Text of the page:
Mehlville Board of Education could vote on strategic plan next month

Board may vote on the plan at a meeting in September


With parents and a student sitting behind him socially distanced, Mehlville Superintendent Chris Gaines presents bond issue information to the Board of Education, including conceptual drawings, at the Oct. 15, 2020, board meeting held in person at the Mehlville High School Library. The presentation was ‘very thorough,’ board President Kevin Schartner said. The meeting was also livestreamed.

By Erin Achenbach, News Editor

Work is wrapping up on the next iteration of the Mehlville School District’s strategic plan, with a vote by the Board of Education expected sometime in September. 

Superintendent Chris Gaines told the board Aug. 19 that the final draft of the strategic plan was being put together for approval sometime in September. 

The district spent the 2019-2020 school year collecting feedback from students, parents and the community about what they wanted to see from the school district, with two themes rising to the top: safety and student personalization. 

“We think about our strategic plan going back to our 2015 plan … that was kind of our basis as we looked to form the next iteration,” said Gaines. “We went through all the community engagement during the fall of 2019 and preparation but what we really heard over and over again were safety as well as personalization.” 

The engagement process in the 2019-2020 school year, Mehlville Listens, consisted of four listening sessions that centered around a particular aspect of school. Mehlville also used online surveys called ThoughtExchanges to gather additional feedback. 

Melville’s first formal strategic plan was adopted by the Board of Education in 2015 under interim Superintendent Norm Ridder, just before Gaines became Mehlville’s superintendent. The strategic plan is intended to be renewed in five-year intervals, and the first plan is built around the elements of student preparation, teacher support and being effective and efficient. 

The next iteration of the strategic plan includes the tenant themes of student preparation, effectiveness and efficiencies and teacher development – now dubbed workforce development, as well as the additions of safety, personalization and access and opportunity. 

“A piece of (student preparation) is student engagement because we know our kids learn best when they are engaged, so they are pieces that focus on teachers and practices. … Continue to implement best practices,” said Assistant Superintendent of Teaching and Learning Brian Smith. “What we’re looking to do is continue to expand student choice. … This includes theme schools, the expansion of student choice programs, developing our teacher capacity.”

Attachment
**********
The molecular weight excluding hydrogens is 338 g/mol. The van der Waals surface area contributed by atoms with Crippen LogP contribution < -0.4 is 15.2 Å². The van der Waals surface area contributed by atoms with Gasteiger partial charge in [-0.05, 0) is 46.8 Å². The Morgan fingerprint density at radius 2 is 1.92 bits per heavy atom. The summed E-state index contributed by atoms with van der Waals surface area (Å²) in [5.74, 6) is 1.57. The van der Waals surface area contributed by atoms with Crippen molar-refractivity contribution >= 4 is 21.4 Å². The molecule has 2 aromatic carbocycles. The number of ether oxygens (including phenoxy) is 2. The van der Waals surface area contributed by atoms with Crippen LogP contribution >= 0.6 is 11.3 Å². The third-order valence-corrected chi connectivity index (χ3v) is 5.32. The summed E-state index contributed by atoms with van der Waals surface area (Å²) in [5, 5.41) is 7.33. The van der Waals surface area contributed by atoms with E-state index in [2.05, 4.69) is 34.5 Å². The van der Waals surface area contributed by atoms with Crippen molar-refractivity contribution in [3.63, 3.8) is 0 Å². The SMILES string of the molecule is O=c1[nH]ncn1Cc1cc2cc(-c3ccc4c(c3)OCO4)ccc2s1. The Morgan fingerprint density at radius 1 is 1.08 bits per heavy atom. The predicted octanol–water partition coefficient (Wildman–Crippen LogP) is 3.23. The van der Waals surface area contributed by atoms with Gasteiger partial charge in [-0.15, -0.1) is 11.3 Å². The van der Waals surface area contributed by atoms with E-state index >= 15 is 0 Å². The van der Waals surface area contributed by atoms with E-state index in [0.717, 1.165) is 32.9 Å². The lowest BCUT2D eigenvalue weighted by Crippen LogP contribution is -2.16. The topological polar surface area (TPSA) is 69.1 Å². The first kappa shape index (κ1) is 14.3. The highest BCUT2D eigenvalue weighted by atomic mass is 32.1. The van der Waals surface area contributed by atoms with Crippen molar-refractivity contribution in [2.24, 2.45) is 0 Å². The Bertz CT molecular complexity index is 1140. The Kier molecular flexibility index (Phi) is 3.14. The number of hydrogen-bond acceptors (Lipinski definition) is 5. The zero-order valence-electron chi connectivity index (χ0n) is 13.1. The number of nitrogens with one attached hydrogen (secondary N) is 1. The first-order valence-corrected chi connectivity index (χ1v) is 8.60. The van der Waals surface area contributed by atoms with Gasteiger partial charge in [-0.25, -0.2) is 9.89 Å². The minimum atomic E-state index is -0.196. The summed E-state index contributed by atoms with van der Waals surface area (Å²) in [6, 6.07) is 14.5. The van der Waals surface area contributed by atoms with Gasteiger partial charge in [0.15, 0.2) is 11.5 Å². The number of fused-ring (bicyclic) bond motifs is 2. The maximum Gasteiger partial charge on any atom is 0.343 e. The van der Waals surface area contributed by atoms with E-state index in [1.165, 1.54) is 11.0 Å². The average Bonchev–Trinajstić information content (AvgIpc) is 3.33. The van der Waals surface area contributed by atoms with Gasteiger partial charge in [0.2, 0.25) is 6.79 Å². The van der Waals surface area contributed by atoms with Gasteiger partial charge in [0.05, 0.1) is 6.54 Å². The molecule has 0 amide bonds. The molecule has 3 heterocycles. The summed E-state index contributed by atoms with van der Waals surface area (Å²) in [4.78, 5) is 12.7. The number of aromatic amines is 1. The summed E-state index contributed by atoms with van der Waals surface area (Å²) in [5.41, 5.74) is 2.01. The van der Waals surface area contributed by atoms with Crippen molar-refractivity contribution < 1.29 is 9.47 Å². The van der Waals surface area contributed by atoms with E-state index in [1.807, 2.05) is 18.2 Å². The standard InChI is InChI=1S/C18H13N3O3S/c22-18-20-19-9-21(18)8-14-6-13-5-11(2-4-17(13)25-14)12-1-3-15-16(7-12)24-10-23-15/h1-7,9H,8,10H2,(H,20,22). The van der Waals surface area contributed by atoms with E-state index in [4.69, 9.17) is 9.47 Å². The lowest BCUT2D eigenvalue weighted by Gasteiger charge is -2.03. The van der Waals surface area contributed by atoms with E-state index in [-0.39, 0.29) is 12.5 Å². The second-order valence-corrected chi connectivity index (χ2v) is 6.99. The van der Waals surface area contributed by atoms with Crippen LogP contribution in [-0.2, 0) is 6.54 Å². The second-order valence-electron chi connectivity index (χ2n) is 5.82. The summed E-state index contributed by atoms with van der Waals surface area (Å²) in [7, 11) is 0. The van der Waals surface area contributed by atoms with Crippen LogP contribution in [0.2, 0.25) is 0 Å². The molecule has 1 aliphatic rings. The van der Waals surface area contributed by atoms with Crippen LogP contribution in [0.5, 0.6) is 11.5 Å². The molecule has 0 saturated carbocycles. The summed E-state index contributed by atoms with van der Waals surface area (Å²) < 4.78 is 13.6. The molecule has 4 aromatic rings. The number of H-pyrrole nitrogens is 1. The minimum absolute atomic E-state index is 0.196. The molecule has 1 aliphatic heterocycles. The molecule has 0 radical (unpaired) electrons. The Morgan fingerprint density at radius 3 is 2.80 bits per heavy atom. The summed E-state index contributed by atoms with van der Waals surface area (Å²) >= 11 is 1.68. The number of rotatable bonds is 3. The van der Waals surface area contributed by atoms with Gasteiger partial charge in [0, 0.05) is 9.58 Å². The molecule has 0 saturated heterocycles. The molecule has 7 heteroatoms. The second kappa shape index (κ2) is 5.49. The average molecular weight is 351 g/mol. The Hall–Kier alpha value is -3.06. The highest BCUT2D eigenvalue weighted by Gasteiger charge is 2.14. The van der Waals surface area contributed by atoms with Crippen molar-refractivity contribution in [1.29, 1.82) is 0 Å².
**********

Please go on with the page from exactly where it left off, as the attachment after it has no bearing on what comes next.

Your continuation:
As for the safety component of the strategic plan, facilities across the district are being upgraded. 

“So the work of Prop S will be firmly embedded in the plan but as this will be a five-year plan, the plan will challenge us to look beyond Prop S at the same time,” said Executive Director of Planning and Development Chad Dickemper.

Proposition S, a $35 million, 12-cent no-tax-rate-increase bond issue was passed by voters in April, and will be used to fund facilities improvements at all of the district’s buildings, including the addition of secure entry vestibules at every school. 

Improving air quality, securing front entrances, increasing perimeter safety,  improving exterior lighting, expanding security cameras and expanding safety glass are all elements of student safety that tie into the facilities work being done around the district, said Dickemper.

The district will also implement anti-bias/anti-racist training for all staff, hold annual audits on classroom and school libraries to update instructional materials, and increase workforce engagement and transparency, all to increase student belonging. 

“We talked about safety in terms of facilities and I’m going to speak about safety in terms of belonging,” said Executive Director of Student Services Adam Smith. “We also want to work on an environment that encourages intelligent risk-taking to achieve innovation … and increase student access to quality physical and behavioural healthcare.”

Members of district administration will give reports to the Board of Education throughout both the fall and spring semesters about the how the implementation of the strategic plan themes are going, with a focus on student preparation and access opportunity. 

“You can see from broad strokes kind of what we’ve been looking at and working toward … having biannual reports on each of those (themes) to the board,” Gaines said. “We’re well behind where we would like to have been in terms of having a document finally completed and ready for adoption.” 

Gaines added that he anticipated having a formal document ready for approval in September. The board is scheduled to hold a regular meeting Sept. 16.